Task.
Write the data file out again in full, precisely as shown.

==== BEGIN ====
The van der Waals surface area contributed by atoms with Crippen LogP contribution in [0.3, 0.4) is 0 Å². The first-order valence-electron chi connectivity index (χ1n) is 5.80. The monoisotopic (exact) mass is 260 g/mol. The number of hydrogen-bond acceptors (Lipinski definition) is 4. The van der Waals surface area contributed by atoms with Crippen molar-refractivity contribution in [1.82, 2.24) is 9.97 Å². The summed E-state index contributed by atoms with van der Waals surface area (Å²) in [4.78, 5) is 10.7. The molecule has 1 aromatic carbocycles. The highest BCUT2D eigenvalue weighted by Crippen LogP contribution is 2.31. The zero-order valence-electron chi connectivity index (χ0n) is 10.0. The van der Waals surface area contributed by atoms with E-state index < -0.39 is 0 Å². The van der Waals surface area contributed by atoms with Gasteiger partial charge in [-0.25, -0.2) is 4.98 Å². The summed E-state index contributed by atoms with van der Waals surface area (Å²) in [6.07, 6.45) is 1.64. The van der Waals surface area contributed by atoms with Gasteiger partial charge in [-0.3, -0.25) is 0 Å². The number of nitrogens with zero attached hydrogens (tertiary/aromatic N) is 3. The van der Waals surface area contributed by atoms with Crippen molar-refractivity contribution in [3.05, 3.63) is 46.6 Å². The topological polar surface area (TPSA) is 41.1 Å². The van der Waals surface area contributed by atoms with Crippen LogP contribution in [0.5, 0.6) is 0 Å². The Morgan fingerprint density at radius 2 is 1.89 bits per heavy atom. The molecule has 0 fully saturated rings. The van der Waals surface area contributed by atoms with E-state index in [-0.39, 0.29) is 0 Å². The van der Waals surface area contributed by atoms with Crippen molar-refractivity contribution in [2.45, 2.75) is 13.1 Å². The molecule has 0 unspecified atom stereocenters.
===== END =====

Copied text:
The van der Waals surface area contributed by atoms with Crippen LogP contribution in [0.3, 0.4) is 0 Å². The first-order valence-electron chi connectivity index (χ1n) is 5.80. The monoisotopic (exact) mass is 260 g/mol. The number of hydrogen-bond acceptors (Lipinski definition) is 4. The van der Waals surface area contributed by atoms with Crippen molar-refractivity contribution in [1.82, 2.24) is 9.97 Å². The summed E-state index contributed by atoms with van der Waals surface area (Å²) in [4.78, 5) is 10.7. The molecule has 1 aromatic carbocycles. The highest BCUT2D eigenvalue weighted by Crippen LogP contribution is 2.31. The zero-order valence-electron chi connectivity index (χ0n) is 10.0. The van der Waals surface area contributed by atoms with E-state index < -0.39 is 0 Å². The van der Waals surface area contributed by atoms with Gasteiger partial charge in [-0.25, -0.2) is 4.98 Å². The summed E-state index contributed by atoms with van der Waals surface area (Å²) in [6.07, 6.45) is 1.64. The van der Waals surface area contributed by atoms with Gasteiger partial charge in [-0.3, -0.25) is 0 Å². The number of nitrogens with zero attached hydrogens (tertiary/aromatic N) is 3. The van der Waals surface area contributed by atoms with Crippen molar-refractivity contribution in [3.05, 3.63) is 46.6 Å². The topological polar surface area (TPSA) is 41.1 Å². The van der Waals surface area contributed by atoms with Crippen LogP contribution in [0.5, 0.6) is 0 Å². The Morgan fingerprint density at radius 2 is 1.89 bits per heavy atom. The molecule has 0 fully saturated rings. The van der Waals surface area contributed by atoms with E-state index in [-0.39, 0.29) is 0 Å². The van der Waals surface area contributed by atoms with Crippen molar-refractivity contribution in [2.45, 2.75) is 13.1 Å². The molecule has 0 unspecified atom stereocenters.